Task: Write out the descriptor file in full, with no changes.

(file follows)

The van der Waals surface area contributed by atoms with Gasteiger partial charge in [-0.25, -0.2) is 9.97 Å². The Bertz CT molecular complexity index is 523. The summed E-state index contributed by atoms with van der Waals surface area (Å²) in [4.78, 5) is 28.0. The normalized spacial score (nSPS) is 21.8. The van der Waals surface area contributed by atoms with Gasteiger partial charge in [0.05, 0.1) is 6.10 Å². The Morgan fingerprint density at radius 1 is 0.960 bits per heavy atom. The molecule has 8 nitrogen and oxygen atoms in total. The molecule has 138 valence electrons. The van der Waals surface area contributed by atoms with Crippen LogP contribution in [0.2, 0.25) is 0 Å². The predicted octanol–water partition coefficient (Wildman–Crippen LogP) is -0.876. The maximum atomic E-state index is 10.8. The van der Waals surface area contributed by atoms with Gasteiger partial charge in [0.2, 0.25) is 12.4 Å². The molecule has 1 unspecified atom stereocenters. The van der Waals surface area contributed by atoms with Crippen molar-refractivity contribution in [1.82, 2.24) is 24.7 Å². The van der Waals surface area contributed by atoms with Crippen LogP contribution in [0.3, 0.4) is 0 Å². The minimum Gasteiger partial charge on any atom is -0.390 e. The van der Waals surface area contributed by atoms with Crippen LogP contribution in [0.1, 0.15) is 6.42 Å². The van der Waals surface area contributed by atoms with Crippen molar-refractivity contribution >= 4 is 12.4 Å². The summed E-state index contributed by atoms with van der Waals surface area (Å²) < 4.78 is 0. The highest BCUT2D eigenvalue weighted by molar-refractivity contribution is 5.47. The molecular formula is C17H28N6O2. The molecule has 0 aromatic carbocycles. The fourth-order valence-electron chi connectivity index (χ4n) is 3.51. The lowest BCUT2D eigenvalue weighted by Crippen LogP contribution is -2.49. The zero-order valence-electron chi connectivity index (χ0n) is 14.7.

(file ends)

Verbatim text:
The van der Waals surface area contributed by atoms with Gasteiger partial charge in [-0.25, -0.2) is 9.97 Å². The Bertz CT molecular complexity index is 523. The summed E-state index contributed by atoms with van der Waals surface area (Å²) in [4.78, 5) is 28.0. The normalized spacial score (nSPS) is 21.8. The van der Waals surface area contributed by atoms with Gasteiger partial charge in [0.05, 0.1) is 6.10 Å². The Morgan fingerprint density at radius 1 is 0.960 bits per heavy atom. The molecule has 8 nitrogen and oxygen atoms in total. The molecule has 138 valence electrons. The van der Waals surface area contributed by atoms with Crippen LogP contribution in [0.2, 0.25) is 0 Å². The predicted octanol–water partition coefficient (Wildman–Crippen LogP) is -0.876. The maximum atomic E-state index is 10.8. The van der Waals surface area contributed by atoms with Gasteiger partial charge in [0.2, 0.25) is 12.4 Å². The molecule has 1 unspecified atom stereocenters. The van der Waals surface area contributed by atoms with Crippen molar-refractivity contribution in [1.82, 2.24) is 24.7 Å². The van der Waals surface area contributed by atoms with Crippen LogP contribution in [0.3, 0.4) is 0 Å². The minimum Gasteiger partial charge on any atom is -0.390 e. The van der Waals surface area contributed by atoms with Crippen LogP contribution in [0.1, 0.15) is 6.42 Å². The van der Waals surface area contributed by atoms with Crippen molar-refractivity contribution >= 4 is 12.4 Å². The summed E-state index contributed by atoms with van der Waals surface area (Å²) < 4.78 is 0. The highest BCUT2D eigenvalue weighted by molar-refractivity contribution is 5.47. The molecular formula is C17H28N6O2. The molecule has 0 aromatic carbocycles. The fourth-order valence-electron chi connectivity index (χ4n) is 3.51. The lowest BCUT2D eigenvalue weighted by Crippen LogP contribution is -2.49. The zero-order valence-electron chi connectivity index (χ0n) is 14.7.